What is skip lagging? This controversial travel hack could save you lots of money - but also get you banned from airlines

This travel hack could work for you - but it comes at a different kind of cost...

an empty airport during the middle of the week
(Image credit: Getty)

Heard of skip lagging? Here's what the controversial travel hack entails, and how it could truly make or break your travel experience. 

Let's face it - these days, finding cheap fares when flying can really be a challenge. There are plenty of apps out there that can do the guesswork for you in finding cheaper options, but how do you ever really know if you're getting the best deal on your flight? Plus, with all of the fees that come with booking airfare, sometimes it can be discouraging seeing how much your final bill adds up to. 

Frequent flyers have found a bit of a sneaky way around this, and it's a little-known travel hack called skip-lagging: aka, booking hidden city fares, saving you a lot of money in the long run. 

Woman walking away, out of the airport doors into the sunshine, holding a suitcase

(Image credit: Getty Images)

"The reason someone might try to utilize hidden-city ticketing is simple: People can fly directly to their destination without paying the direct flight price tag,” Going.com spokesperson Katy Nastro told Conde Nast Traveler.

Essentially, passengers are booking cheaper one-stop flights with layovers at their desired destination - and from there, then leave the airport, foregoing the second leg of what they had fully booked. 

According to CN Traveler, the site Skiplagged specifically has seen enormous payoff with people using this method: "Average Skiplagged savings on flights between San Francisco and Chicago are 55.08% less, Los Angeles and Atlanta 59.19%, Minneapolis and Detroit 63.91%, and Honolulu and Salt Lake City, 67.6%, according to Daniel Gellert, COO of Skiplagged," CN Traveler reports.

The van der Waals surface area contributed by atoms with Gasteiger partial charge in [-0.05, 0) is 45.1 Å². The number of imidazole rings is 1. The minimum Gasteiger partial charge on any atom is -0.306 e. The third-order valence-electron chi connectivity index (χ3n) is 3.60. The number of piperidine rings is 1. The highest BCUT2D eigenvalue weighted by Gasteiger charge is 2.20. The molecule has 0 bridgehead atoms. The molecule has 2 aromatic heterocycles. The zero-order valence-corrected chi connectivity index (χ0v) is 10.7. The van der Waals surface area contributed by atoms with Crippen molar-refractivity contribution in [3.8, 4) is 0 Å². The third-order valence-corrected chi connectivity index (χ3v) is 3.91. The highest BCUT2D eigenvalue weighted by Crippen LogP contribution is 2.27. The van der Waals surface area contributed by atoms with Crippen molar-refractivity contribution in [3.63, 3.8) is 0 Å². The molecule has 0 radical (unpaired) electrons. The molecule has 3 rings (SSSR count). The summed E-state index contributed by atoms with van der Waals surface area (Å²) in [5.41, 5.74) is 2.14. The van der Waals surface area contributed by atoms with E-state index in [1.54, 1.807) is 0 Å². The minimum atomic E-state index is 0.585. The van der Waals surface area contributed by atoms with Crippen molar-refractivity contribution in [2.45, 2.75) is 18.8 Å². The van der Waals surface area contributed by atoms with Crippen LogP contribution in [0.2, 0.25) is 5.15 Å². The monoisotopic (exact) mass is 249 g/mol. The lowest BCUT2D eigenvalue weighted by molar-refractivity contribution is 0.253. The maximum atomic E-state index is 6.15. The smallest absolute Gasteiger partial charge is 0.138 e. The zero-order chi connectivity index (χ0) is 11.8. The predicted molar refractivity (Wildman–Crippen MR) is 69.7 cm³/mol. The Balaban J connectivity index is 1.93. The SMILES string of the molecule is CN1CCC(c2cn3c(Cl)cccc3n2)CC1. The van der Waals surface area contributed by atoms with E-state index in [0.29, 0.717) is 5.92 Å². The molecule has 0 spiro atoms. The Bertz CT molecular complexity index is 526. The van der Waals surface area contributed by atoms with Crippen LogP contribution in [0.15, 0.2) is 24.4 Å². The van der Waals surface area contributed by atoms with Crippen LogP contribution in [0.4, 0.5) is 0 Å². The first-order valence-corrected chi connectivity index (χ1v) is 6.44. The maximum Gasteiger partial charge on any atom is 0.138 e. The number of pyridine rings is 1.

This trend recently surfaced due to a young man who was practicing skip lagging - he booked a flight from Florida to New York with a layover in Charlotte, North Carolina which just so happened to be his final destination. Before taking off from his original takeoff location of Florida, his plan was recognized by a flight attendant, who made him by a full-priced ticket to Charlotte, according to News Nation.

Although the boy's plan was foiled, many have been using this hack for years - but experts are saying the efforts could be in vain.

"My strong advice is don't do this," Clint Henderson told News Nation on a live broadcast. "The airlines will catch on eventually if you're doing it enough... it's a really bad idea, as this young man found out, unfortunately."

Passengers in economy class

(Image credit: Getty Images)

“If a customer knowingly or unknowingly purchases a ticket and doesn’t fly all of the segments in their itinerary, it can lead to operational issues with checked bags and prevent other customers from booking a seat when they may have an urgent need to travel,” American Airlines told CN Traveler. “Intentionally creating an empty seat that could have been used by another customer or team member is an all-around bad outcome.”

But is the practice illegal? Technically no - but it is breaking airline policy, leaving you at mercy to the authorities of whichever airline you'd be taking this risk on. In fact, you could even be banned from a specific airline altogether from trying to skiplag a flight, says CN Traveler, as some airlines state this policy in their terms and conditions. 

Moral of the story? Use this money-saving hack at your own discretion.

Madeline Merinuk
US Lifestyle News Writer

Madeline Merinuk is woman&home's US lifestyle news writer, covering celebrity, entertainment, fashion, and beauty news.

She graduated in 2021 with a B.A. in Journalism from Hofstra University, winning multiple student journalism awards, including a National Hearst Award, during her time there. After graduating, she worked at today.com, the digital site for the Today Show, where she wrote pop culture news and interviewed big-name personalities like Emily Ratajkowski, Haley Lu Richardson, Emma Corrin, and more.

Her personal interests, in no particular order, are: cheese, Joni Mitchell, reading, hot yoga, traveling, having multiple chapsticks in every handbag at all times, and dancing to ABBA songs as if she were in the Mamma Mia movies.